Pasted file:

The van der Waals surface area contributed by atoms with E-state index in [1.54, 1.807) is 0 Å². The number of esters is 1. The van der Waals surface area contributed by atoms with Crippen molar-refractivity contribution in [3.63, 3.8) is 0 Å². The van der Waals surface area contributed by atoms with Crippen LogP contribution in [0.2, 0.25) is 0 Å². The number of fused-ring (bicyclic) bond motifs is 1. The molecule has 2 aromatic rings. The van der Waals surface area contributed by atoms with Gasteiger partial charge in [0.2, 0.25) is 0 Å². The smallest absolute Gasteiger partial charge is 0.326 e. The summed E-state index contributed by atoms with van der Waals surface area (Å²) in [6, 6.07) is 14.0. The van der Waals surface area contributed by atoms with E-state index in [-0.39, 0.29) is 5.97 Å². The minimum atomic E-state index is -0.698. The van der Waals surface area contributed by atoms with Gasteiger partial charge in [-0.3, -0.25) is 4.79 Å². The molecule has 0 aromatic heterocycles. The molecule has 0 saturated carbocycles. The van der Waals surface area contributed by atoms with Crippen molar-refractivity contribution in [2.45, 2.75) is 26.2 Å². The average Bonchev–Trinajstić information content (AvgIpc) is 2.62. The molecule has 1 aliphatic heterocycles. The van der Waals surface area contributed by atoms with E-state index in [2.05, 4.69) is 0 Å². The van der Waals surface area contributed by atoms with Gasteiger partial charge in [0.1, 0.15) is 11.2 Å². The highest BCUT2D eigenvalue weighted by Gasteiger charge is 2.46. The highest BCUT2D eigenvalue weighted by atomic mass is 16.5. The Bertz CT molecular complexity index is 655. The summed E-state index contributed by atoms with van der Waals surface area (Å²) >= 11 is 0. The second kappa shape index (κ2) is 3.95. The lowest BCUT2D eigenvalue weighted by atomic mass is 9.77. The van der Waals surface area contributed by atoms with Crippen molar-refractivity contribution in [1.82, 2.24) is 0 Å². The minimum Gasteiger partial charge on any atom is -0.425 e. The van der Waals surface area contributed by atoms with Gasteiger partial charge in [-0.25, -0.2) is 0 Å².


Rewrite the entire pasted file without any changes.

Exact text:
The van der Waals surface area contributed by atoms with E-state index in [1.54, 1.807) is 0 Å². The number of esters is 1. The van der Waals surface area contributed by atoms with Crippen molar-refractivity contribution in [3.63, 3.8) is 0 Å². The van der Waals surface area contributed by atoms with Crippen LogP contribution in [0.2, 0.25) is 0 Å². The number of fused-ring (bicyclic) bond motifs is 1. The molecule has 2 aromatic rings. The van der Waals surface area contributed by atoms with Gasteiger partial charge in [0.2, 0.25) is 0 Å². The smallest absolute Gasteiger partial charge is 0.326 e. The summed E-state index contributed by atoms with van der Waals surface area (Å²) in [6, 6.07) is 14.0. The van der Waals surface area contributed by atoms with E-state index in [-0.39, 0.29) is 5.97 Å². The minimum atomic E-state index is -0.698. The van der Waals surface area contributed by atoms with Gasteiger partial charge in [-0.3, -0.25) is 4.79 Å². The molecule has 0 aromatic heterocycles. The molecule has 0 saturated carbocycles. The van der Waals surface area contributed by atoms with Crippen molar-refractivity contribution in [2.45, 2.75) is 26.2 Å². The average Bonchev–Trinajstić information content (AvgIpc) is 2.62. The molecule has 1 aliphatic heterocycles. The van der Waals surface area contributed by atoms with E-state index in [2.05, 4.69) is 0 Å². The van der Waals surface area contributed by atoms with Gasteiger partial charge in [0.1, 0.15) is 11.2 Å². The highest BCUT2D eigenvalue weighted by Gasteiger charge is 2.46. The highest BCUT2D eigenvalue weighted by atomic mass is 16.5. The Bertz CT molecular complexity index is 655. The summed E-state index contributed by atoms with van der Waals surface area (Å²) >= 11 is 0. The second kappa shape index (κ2) is 3.95. The lowest BCUT2D eigenvalue weighted by atomic mass is 9.77. The van der Waals surface area contributed by atoms with Crippen molar-refractivity contribution in [1.82, 2.24) is 0 Å². The minimum Gasteiger partial charge on any atom is -0.425 e. The van der Waals surface area contributed by atoms with Gasteiger partial charge in [-0.25, -0.2) is 0 Å².